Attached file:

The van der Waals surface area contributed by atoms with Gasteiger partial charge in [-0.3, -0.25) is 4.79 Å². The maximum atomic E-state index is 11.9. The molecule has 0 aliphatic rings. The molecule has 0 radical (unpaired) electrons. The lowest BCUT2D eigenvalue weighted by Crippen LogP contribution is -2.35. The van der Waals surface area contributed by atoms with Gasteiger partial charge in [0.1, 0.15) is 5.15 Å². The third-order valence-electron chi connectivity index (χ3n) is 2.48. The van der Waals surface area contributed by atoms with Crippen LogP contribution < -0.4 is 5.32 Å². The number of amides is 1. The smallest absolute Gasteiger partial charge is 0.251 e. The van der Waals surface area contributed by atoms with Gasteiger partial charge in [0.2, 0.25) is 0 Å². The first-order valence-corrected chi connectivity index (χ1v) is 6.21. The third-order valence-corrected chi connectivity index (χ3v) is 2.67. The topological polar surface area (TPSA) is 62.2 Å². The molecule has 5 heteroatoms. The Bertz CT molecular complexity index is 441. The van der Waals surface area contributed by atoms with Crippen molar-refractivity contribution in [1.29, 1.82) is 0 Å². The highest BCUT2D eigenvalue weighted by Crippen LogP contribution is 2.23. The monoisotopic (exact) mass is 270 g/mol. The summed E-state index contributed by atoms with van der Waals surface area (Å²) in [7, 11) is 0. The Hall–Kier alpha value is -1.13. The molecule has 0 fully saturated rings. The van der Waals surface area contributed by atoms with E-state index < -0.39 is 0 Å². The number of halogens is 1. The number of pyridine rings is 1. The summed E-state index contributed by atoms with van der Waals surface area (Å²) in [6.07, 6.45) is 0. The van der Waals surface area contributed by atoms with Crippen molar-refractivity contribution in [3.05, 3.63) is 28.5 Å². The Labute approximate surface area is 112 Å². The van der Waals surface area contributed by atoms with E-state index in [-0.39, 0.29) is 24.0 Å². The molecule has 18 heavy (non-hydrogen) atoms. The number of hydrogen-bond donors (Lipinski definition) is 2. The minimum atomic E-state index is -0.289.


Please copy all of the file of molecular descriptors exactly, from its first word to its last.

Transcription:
The van der Waals surface area contributed by atoms with Gasteiger partial charge in [-0.3, -0.25) is 4.79 Å². The maximum atomic E-state index is 11.9. The molecule has 0 aliphatic rings. The molecule has 0 radical (unpaired) electrons. The lowest BCUT2D eigenvalue weighted by Crippen LogP contribution is -2.35. The van der Waals surface area contributed by atoms with Gasteiger partial charge in [0.1, 0.15) is 5.15 Å². The third-order valence-electron chi connectivity index (χ3n) is 2.48. The van der Waals surface area contributed by atoms with Crippen LogP contribution < -0.4 is 5.32 Å². The number of amides is 1. The smallest absolute Gasteiger partial charge is 0.251 e. The van der Waals surface area contributed by atoms with Gasteiger partial charge in [0.2, 0.25) is 0 Å². The first-order valence-corrected chi connectivity index (χ1v) is 6.21. The third-order valence-corrected chi connectivity index (χ3v) is 2.67. The topological polar surface area (TPSA) is 62.2 Å². The molecule has 5 heteroatoms. The Bertz CT molecular complexity index is 441. The van der Waals surface area contributed by atoms with Crippen molar-refractivity contribution in [1.29, 1.82) is 0 Å². The highest BCUT2D eigenvalue weighted by Crippen LogP contribution is 2.23. The monoisotopic (exact) mass is 270 g/mol. The summed E-state index contributed by atoms with van der Waals surface area (Å²) in [7, 11) is 0. The Hall–Kier alpha value is -1.13. The molecule has 0 fully saturated rings. The van der Waals surface area contributed by atoms with E-state index < -0.39 is 0 Å². The number of halogens is 1. The number of pyridine rings is 1. The summed E-state index contributed by atoms with van der Waals surface area (Å²) in [6.07, 6.45) is 0. The van der Waals surface area contributed by atoms with Crippen molar-refractivity contribution in [3.05, 3.63) is 28.5 Å². The Labute approximate surface area is 112 Å². The van der Waals surface area contributed by atoms with E-state index in [-0.39, 0.29) is 24.0 Å². The molecule has 18 heavy (non-hydrogen) atoms. The number of hydrogen-bond donors (Lipinski definition) is 2. The minimum atomic E-state index is -0.289.